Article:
Former SBLI chief retires with $8m payment

Robert Sheridan, who worked for SBLI for 22 years, took his retirement benefit as a lump sum.
Bill Brett
Robert Sheridan, who worked for SBLI for 22 years, took his retirement benefit as a lump sum.

When some executives retire, they get a party and a pension. SBLI chief Robert K. Sheridan got an additional $8 million.

Sheridan, who stepped down as chief executive of Savings Bank Life Insurance Co. of Massachusetts in November, received more than $9 million in total compensation last year, up from his usual pay of around $1 million, according to filings with the state Division of Insurance.

The payment made Sheridan one of the highest paid insurance executives in the state last year, along with the leaders of two insurance giants, ­Massachusetts Mutual Life Insurance Co. of Springfield and Boston-based Liberty Mutual. MassMutual chief executive Roger Crandall earned $11.3 million in total compensation and ­Liberty Mutual chief David H. Long ­received $8.9 million last year, the companies reported last month.


But SBLI spokesmen defended the pay, noting that Sheridan opted to take his retirement benefit as a lump sum rather than as an annuity that pays benefits over many years.

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Sheridan worked for the company for 22 years, including 20 as chief executive.

“There is no pension,” said George Regan, a spokesman for the company.

In addition, SBLI officials said the company grew significantly during his tenure. Once focused on Massachusetts, it is now licensed to sell insurance in 49 states and the District of ­Columbia. SBLI had $125 billionof life insurance in force at the end of 2012, 10 times as much as it had when Sheridan became chief executive in 1992. The company also made a $22.6 million profit last year.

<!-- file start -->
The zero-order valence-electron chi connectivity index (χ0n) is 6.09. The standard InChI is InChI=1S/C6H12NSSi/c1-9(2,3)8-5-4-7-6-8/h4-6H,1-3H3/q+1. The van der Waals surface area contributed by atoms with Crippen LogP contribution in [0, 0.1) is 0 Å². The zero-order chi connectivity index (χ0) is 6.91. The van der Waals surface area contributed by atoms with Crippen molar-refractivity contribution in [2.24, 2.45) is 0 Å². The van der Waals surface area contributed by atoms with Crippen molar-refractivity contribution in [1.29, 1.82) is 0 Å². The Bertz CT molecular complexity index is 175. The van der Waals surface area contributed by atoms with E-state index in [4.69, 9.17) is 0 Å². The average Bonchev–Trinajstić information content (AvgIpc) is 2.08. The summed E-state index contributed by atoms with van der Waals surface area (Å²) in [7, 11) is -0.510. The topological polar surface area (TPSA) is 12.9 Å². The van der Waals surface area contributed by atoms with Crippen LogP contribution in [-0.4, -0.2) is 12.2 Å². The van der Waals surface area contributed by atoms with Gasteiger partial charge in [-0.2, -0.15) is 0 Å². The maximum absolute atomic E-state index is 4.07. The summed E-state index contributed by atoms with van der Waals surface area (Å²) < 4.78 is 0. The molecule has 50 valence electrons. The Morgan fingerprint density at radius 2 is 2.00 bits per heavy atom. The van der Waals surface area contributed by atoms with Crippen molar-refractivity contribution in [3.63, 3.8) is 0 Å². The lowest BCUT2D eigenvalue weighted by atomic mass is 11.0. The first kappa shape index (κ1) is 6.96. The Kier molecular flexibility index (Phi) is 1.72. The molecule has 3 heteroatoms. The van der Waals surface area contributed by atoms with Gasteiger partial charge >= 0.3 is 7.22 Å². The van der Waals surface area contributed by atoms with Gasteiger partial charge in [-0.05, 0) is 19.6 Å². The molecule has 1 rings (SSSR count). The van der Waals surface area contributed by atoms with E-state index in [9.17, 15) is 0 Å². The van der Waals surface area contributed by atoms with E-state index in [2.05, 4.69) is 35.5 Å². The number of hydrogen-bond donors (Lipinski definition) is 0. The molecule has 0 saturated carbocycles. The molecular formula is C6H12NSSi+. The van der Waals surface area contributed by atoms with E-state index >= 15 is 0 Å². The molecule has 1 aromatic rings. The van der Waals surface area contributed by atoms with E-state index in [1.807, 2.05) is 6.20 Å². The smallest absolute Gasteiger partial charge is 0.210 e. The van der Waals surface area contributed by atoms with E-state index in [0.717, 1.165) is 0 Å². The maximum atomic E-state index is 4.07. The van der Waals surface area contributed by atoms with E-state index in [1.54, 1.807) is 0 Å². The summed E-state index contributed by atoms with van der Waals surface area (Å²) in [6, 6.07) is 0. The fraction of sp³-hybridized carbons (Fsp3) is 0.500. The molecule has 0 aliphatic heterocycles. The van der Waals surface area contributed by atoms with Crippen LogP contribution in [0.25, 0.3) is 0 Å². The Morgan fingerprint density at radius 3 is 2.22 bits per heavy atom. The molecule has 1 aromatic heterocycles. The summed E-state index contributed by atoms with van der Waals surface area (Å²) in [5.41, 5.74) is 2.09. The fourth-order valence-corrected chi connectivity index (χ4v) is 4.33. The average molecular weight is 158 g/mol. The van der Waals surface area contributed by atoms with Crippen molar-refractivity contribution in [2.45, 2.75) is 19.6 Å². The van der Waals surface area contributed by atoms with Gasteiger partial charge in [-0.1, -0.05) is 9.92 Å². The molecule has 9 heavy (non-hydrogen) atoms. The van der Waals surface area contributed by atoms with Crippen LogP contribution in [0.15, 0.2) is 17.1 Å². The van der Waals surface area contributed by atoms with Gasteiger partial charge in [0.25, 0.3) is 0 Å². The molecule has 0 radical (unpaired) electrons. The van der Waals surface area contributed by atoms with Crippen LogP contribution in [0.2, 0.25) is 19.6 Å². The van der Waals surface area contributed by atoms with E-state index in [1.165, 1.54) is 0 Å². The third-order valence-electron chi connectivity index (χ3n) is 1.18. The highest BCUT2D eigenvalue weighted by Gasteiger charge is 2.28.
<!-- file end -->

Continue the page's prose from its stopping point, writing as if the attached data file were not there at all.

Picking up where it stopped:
“Bob Sheridan’s retirement package is reflective of his 20-year career as president and CEO of SBLI,” said Sheridan’s replacement, SBLI chief executive Christopher H. Pinkerton, in a statement, “and his accomplishments in building the company from a small, one-state life insurance company into a major national competitor.”


Pinkerton earned $325,860 last year, but he only joined the company as CEO-elect in September and became chief executive in November.

In other filings with state insurance regulators, Boston life insurance giant John Hancock reported that former president James R. Boyle earned $2.2 million in total compensation, up 23 percent from 2011.

Boston-based insurer Safety Insurance Co.’s president, ­David F. Brussard, received $2.3 million last year, down from $3 million in 2011. ­Canton-based Boston Mutual Life Insurance Co.’s chief executive, Paul Petry, earned $2.8 million, down 5 percent from 2011.

Arbella Insurance Group of Quincy, which is mutually owned by its policyholders, reported that former vice president John F. Kittel earned $1.9 million last year (mostly in deferred compensation when he retired) eclipsing the $1.2 million earned by chief executive John F. Donohue. Arbella also reported payments for board members. One director, former Massachusetts attorney general Francis X. Bellotti, a company cofounder, earned more than $455,000.

SBLI, which is owned by dozens of local banks, was originally chartered in 1907 to allow Massachusetts mutual savings banks to sell low-cost life insurance to customers. But in 1992, the company reorganized as a stock-based corporation, which allowed it to begin operating in other states


Until 2010, its advisory board — charged with protecting the interest of policyholders — was appointed by the governor. Members of the advisory panel are now picked by the company’s board of directors.

One of the members of the advisory committee said he wasn’t told about Sheridan’s retirement package, but praised Sheridan’s legacy at the insurer.

“I could never believe anyone could work so hard,” said Glenn Merkel, who was appointed to the committee by former governor Mitt Romney a little over six years ago. “Up until last year, his salary compared humbly to other insurance companies whose executives were making a lot more.”

Todd Wallack can be reached at Follow him on Twitter @twallack.